Most disappointing movie of all time. No structure, no story, no personality and no originality. Just a whole lot of bang boom and yipee yappo that has been done before, and better.
Michael Bay has fallen to the utmost depths of idiocy and complete dysfunctional incumbent self-degenerating depths of failure devoid of any logic or reason. The experience of watching ‘Transformers: Revenge of the Fallen’ could best be described as watching a headless chicken overdosed on Viagra constantly running itself in to a wall of discomforting stupidity and continuous climaxing without a beginning, middle or end. At its best, ‘Revenge of the Fallen’ is exactly the same as its 2007 incarnation minus the “wow factor”… and at its worse it is filled with the most cringe inducing dialogue that would even be rejected on Sesame Street. Unfortunately for most of its ridiculously long running time, it stays at its worse as an incoherent mess with no structure or personality.
The “plot” of this film has something to do with some ancient robots trying to destroy the sun, apparently all of these ancient robots were already on the earth for the past two thousand years which begs the question why no one cared or noticed this fact in the first movie. Sam (Shia LeBeouf) and Mikayla (Megan Fox) return as the wildly unbelievable couple, with more hodge podge love commentary between them then you can wag a stick at. The Autobots (good robots) are now working with the U.S. military in hunting down random Decepticons (bad robots), however they spend half the movie sitting around the back of a cargo plane or a warehouse… because such powerful creatures are now the slaves of America. The movie treks along at the rate of child’s colouring book, with the Decepticons trying to resurrect some random leader of theirs that never existed in the first movie and this new sun eating power thing that Sam has the key to imprinted in his brain. Cue repeat scenes of Decepticons hunting Sam just like the first film and periodic mumblings of American military fighting the bad robots while the Autobots just sit around and do nothing. “America, **** Yeah!” …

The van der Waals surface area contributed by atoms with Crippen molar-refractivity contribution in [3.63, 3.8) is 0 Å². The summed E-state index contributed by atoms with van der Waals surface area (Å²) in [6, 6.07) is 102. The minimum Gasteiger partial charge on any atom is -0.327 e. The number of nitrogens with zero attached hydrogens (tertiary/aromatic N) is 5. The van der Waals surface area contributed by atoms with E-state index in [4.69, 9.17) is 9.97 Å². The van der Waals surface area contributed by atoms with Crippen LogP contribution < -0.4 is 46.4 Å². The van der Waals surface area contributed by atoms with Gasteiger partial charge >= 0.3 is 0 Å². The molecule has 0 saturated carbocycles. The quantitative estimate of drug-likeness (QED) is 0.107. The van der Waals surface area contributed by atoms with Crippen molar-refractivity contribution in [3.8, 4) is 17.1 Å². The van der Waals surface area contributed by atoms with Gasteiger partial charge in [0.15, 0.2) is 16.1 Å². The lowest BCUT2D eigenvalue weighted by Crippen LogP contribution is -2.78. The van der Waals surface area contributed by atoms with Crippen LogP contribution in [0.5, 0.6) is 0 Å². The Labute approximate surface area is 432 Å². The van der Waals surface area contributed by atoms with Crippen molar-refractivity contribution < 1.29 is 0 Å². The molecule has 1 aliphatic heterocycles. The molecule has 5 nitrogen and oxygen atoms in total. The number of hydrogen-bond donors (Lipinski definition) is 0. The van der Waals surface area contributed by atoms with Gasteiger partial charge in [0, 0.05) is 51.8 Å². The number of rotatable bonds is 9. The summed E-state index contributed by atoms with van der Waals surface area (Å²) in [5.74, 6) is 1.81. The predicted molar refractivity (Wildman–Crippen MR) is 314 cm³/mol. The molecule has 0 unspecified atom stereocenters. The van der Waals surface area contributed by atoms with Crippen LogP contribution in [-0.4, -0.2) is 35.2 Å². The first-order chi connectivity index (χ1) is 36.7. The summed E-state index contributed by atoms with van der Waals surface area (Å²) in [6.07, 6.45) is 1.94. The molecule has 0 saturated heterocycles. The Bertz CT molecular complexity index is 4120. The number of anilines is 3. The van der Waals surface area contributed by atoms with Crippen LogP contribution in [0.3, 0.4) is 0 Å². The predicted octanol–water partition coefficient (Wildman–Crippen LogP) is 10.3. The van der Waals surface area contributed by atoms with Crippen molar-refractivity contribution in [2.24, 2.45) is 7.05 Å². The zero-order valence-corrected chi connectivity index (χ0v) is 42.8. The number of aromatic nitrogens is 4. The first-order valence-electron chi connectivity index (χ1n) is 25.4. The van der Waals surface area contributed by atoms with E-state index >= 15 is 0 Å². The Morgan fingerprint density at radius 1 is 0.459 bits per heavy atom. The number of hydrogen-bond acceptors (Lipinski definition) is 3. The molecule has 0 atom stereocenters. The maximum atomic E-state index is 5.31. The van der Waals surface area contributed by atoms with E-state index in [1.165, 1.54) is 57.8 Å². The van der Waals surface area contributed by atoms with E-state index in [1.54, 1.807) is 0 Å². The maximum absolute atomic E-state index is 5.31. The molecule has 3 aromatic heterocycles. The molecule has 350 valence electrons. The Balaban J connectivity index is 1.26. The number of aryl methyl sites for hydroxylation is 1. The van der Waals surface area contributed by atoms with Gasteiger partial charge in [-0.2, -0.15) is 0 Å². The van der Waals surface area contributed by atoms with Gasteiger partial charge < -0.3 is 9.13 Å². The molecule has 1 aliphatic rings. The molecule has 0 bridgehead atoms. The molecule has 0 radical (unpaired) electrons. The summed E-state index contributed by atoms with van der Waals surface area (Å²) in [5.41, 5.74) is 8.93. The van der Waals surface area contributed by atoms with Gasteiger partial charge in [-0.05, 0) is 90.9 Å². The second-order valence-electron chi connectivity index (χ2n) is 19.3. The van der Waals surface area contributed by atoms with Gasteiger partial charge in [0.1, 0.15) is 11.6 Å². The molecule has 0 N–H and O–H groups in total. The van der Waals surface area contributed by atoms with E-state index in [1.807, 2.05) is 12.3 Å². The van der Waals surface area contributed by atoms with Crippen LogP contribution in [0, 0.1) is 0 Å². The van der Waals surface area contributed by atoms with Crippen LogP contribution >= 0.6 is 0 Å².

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There are some attempts at moral conflicts here, sautéed with some mechanistic and adolescent political commentary. There is no logic, or reason behind any of the actions that take place in this film and tack on the fact that every progression from scene to scene is joined together by jarringly disjointed dialogue results in a deliriously mind numbing and boring two hours and thirty minutes of a film. Bay is the devolution of film making, everything about this movie was the same as the first film, scene after scene of this sequel mimicked the first movie in a flawlessly awful way minus all the charm, characters and focus that made the first one so amazing. You will find the same jockstrap jokes here to the pinpoint exact same battle scenes in the “desert” and worst of all the exact bloody same military hoopla multiplied by fifty. This guy has an incandescent need to exemplify the American military, how long does it take to learn that shooting at giant metallic aliens with stupid machine guns has and never will achieve anything.
‘Transformers’ is about alien robots and it should have stayed that way, there were so many new characters in this film but none of them were given any personality or depth. They might as well have been walking around with a bloody name tag and a little party hat or a wrist band signifying which team they were on. It may have looked like all the robots were a given a hell of lot of screen time, but it certainly did not feel like it. Optimus Prime’s script must have been about a page long, and Megatron’s lines would probably fit in his Twitter feed. The story of ‘Transformers’ is by definition “Optimus vs. Megatron” and the best five minutes of this movie in the forest scene was just that. One of the coolest robots, Soundwave, spent the entire movie ass humping and riding around an American satellite in space, occasionally updating his friends on the haps around the silly little world of Michael Bay. This movie was an epic failure in fan service with all of the characters and stories from the cartoons mutilated beyond recognition. Interestingly enough, the most emotionally viable character man or machine in the entire movie was the robot Bumblebee, who couldn’t even speak. This flat out explains just how pathetic the writing quality of this film was.